The Life and Myth of Simon Girty

Simon Girty, by Mike Burke
Contemporary sketch of Simon Girty based on a 19th century engraving. Illustration by Mike Burke.

In the decades following the American Revolution, no one was more universally hated by frontier residents than former Indian captive Simon Girty.

Born near Chambersburg, Pa. in 1741, Girty and his brothers were captured and adopted by Indians during the French & Indian War. Released in 1759, he used his mastery of native languages to find work in and around Fort Pitt, first as a fur trader’s assistant, and later as an interpreter between the British and Native Americans.

Following the outbreak of the Revolution, his motivations became suspect, and in 1777 he was even tried—and acquitted—for treason. In early 1778, his distrust for his American colleagues and their unscrupulous treatment of Native Americans led him to flee Fort Pitt to join the British at Detroit, thus laying the cornerstone for his reputation as the quintessential frontier villain.

His subsequent role leading Indian war parties against frontier settlements established him in the eyes of his countrymen, as not only a traitor to his nation but also to his race. Later, his alleged conduct at the torture of Continental Army officer Col. William Crawford in 1782 cemented his fate as the most hated man on the frontier. More recent scholarship has revealed, however, that it was not Simon, but his brother James, who rebuked Crawford at his execution. Further, several reliable witnesses, such as former captive Jonathan Alder, recalled that Girty’s influence was “in several instances…the means of saving prisoners’ lives.” Close examination of the sources surrounding Crawford’s execution reveals a similar story.

A longtime friend of Crawford’s from his days at Fort Pitt, Girty attempted to intercede on the doomed officer’s behalf with Captain Pipe, the Delaware war chief in charge of the execution, but to no avail. Both the massacre of the Moravian Delawares at Gnadenhutten earlier that year and prior aggression from the Americans precluded any leniency in the matter. Despite the obvious risk involved in helping Crawford, Girty only ceased his attempts to prevail on the Delaware chief when his own life was threatened.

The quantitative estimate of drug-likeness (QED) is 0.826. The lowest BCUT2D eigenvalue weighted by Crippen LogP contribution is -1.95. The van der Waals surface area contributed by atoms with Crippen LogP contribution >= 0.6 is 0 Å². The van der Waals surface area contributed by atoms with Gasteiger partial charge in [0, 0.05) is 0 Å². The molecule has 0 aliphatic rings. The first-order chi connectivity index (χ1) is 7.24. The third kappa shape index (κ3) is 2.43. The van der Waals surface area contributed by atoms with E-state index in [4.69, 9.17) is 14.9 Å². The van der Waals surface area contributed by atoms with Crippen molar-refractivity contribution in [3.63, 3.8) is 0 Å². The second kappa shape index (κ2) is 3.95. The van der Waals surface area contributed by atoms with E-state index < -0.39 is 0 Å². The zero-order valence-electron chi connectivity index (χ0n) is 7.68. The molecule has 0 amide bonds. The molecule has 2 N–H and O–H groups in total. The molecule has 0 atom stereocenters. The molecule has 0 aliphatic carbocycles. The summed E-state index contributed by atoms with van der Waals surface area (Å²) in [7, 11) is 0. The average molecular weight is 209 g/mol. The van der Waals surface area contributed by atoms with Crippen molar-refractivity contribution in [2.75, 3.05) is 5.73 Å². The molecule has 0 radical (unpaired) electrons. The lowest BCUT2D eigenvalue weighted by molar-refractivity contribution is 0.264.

In the years following Crawford’s execution, Girty continued in service with the British in their ongoing war for control of the Ohio Country. Though he found continued demand for his services, he never fully reconciled his British, American, and Seneca identities. He died in relative obscurity at his home near Fort Malden, Ontario in 1818, though branches of his family reside in the Pittsburgh area to this day.

Learn more about regional captives at the Fort Pitt Museum’s new exhibition, Captured by Indians: Warfare & Assimilation on the 18th Century Frontier.

Mike Burke is the exhibit specialist at the Fort Pitt Museum.

2 thoughts on “The Life and Myth of Simon Girty

  1. I think that knowing the story of Simon Girty is vital for finding a deeper understanding of North America in the latter half of the 18th Century, and it is great that you are bringing him into the exhibit. Consider how conflicted his perspective must have been…His childhood was spent on the Western Frontier of the 13 Colonies with his father, who traded goods illegally until killed in a duel. Then at age 13, he was kidnapped by raiding Shawnee Indians, who later gave him to Mingo Chief, Guyasuta, who then later returned him to the British General Bouquet at Fort Pitt in 1764. He’s marched with George Washington, served as the voice of the Six Nations Native Confederation in peace talks, and fought with the British and the Iroquois against the American Rebels, until their final defeat at Detroit. This guy was all over the place in History.

    Because of Simon’s time with the Natives, he learned more than just their language, but their customs and rituals as well. When the American Revolution came around, he first sided with Washington’s rebels, but he came to believe that the Americans ultimately coveted the Native tribes’ lands. His actions serving as an “Indian Agent” and Translator for the British, as well as his continued loyalty to “Savages”, led some in Pittsburgh to accuse him of being a Loyalist to the Crown, forcing him to leave much of his family behind in Squirrel Hill, and drawing him into the center of one of the largest Cultural conflicts in History.

    America’s expansion into Native lands is an incredibly complicated story. It the story of a “New World” clashing into and obliterating the old one. Simon Girty is often portrayed in American History as a villain and a traitor, but I tend to see him as someone who made a moral judgement call, based on what he believed Americans would do to the Native people if the British were ever defeated, and Simon wasn’t wrong about that detail. He stood his ground and made a great deal of personal sacrifices for what he believed was the right thing; all to protect a Culture that wasn’t his. Simon Girty, in my opinion, is a guy worth learning more about, if you really want to know the whole story about America’s past.

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